Another way to make yourself more salable as a specialist is to get a reputation nationally as a person with knowledge to share by doing speeches at conferences or doing consulting if that is something you are interested in. Networking is how top specialist get their jobs and that is useful for people starting to specialize as well. Knowing the other people in your specialty is important to having a good career in it. It is even more helpful to get a reputation as a person who can work with people outside your specialty. The DBA who can effectively work with application devs is worth more than the DBA who is known to be antagonistic towards them. Further, by expanding your network to people in other specialties, the QA person you used to work with effectively may think of you when he sees an opening in your specialty.

There are fewer openings for specialties so you need to maximize your chances of hearing about them and getting internal recommendations. That helps you get jobs.

  • 2
    Great answer, just one point: Another advantage many specialist have is that they are far more likely to have people skills because they end up being involved with users in planning new projects and in explaining what needs to happen for things to work. I think outside of development the opposite is common. For example as a turbine blade design you may end up never dealing with anyone other than more general turbine designers, lack of people skills could just be an accepted cost of having to consult the specialist. The most brilliant specialist engineer I know absolutely sucks with people – Myles Jun 2 '17 at 18:34
  • and management only pushes a very small group to interact with him. – Myles Jun 2 '17 at 18:35
  • @Myles, good point, I was thinking in development terms. – HLGEM Jun 5 '17 at 14:02
  • I do prefer this answer instead of RichardU's one, instead of asking to add others skill on top of what you already have this one suggest to find a proper way to salvage your current one. – Walfrat Jun 12 '17 at 8:38
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If you are in a field where you go to increasing levels of specialty from lesser skilled specialized ones, you can always drop back. I.E. An epidemiologist could still make a decent GP while moving on to study oncology.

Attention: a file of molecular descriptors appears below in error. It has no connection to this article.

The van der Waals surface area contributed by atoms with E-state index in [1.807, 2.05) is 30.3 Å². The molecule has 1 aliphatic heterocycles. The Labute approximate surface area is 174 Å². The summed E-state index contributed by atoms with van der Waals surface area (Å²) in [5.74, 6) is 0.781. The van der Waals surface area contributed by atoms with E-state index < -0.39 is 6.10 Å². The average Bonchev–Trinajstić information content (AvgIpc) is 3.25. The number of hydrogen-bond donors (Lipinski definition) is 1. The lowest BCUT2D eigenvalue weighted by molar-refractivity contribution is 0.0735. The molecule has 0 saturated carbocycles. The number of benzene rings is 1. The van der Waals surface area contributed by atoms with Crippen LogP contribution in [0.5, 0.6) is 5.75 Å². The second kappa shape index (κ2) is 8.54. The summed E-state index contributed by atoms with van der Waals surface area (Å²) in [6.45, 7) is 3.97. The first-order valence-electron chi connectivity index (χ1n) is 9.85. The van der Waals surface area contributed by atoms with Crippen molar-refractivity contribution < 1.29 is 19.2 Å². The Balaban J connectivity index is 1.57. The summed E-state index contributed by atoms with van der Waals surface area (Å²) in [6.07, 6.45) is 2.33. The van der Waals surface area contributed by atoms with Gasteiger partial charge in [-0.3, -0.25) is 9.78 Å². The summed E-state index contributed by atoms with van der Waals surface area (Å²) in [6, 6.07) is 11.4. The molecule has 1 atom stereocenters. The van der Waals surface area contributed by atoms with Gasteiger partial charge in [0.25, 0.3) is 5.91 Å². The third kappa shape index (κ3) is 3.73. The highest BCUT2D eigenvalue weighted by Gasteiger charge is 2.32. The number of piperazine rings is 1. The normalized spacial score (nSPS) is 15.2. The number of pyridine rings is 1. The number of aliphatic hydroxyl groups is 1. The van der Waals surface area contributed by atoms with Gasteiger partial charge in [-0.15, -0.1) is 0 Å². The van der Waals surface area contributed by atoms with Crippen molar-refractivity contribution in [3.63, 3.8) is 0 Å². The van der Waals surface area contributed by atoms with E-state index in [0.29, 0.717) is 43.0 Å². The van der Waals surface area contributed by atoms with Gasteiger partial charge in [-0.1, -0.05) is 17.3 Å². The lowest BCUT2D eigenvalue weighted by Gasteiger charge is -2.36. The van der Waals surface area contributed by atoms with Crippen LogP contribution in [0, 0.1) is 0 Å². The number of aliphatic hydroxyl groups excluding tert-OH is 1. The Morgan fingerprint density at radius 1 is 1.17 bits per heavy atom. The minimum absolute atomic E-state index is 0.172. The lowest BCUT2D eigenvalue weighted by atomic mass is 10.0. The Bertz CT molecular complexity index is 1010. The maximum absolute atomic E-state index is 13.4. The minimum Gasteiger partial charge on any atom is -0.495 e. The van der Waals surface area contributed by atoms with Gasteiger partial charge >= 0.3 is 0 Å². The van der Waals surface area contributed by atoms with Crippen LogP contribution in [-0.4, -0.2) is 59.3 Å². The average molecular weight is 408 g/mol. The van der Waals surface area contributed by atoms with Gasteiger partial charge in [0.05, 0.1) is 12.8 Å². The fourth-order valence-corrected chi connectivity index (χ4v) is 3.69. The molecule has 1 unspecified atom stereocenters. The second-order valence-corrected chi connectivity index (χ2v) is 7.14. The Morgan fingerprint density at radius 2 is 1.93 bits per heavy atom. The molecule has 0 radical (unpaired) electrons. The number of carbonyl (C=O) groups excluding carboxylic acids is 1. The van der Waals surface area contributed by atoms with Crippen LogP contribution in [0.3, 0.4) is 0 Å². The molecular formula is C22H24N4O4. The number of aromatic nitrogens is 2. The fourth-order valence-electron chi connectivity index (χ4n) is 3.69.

The key, IMO, is to maintain the less specialized skillsets so that one could either drop down, or branch into a new specialty.

One could also seek training in additional or related skills, and then find a way to do volunteer work in one's spare time. There are always charities dying for help. You could be a database specialist who does volunteer work designing a website for a local not-for-profit, for example.

In summary

  1. Maintain your current skills
  2. Get training for additional skills
  3. Apply the new skills to get the experience on paper by doing volunteer or freelance work.
  • True words have been spoken , IMO being realy specialised into smth shows a great ability to learn and focus , so going once again into deep learning shouldn't be a problem. It will for sure get you out of your confort zone , but this shouldn't be so much a of a problem – Rolexel Jul 7 '17 at 8:36
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Customized Resumes w/ Talent Stack Mapping

The high specialization makes it difficult for people not familiar with the specialized skill to understand how it may apply to the job they have open. Therefore, you will have to call that out on each job application / resume for them, which puts a more work on you.

Take your example of a person that operates a machine of which, there are only three in the world. Let's call these machines, "Machine Foo". Let's say the job you are applying for uses "XZ Machines" which are not as rare, but still expensive.

A person must have some super high level of skill - and a personality - that generates enough trust to let them touch a Machine Foo, let alone operate one.

Those skills and personality traits can be generalized into Talents that everyone would want in an employee, regardless of technology: Technical mastery, dedication, ability to train and work with others, diligence, etc.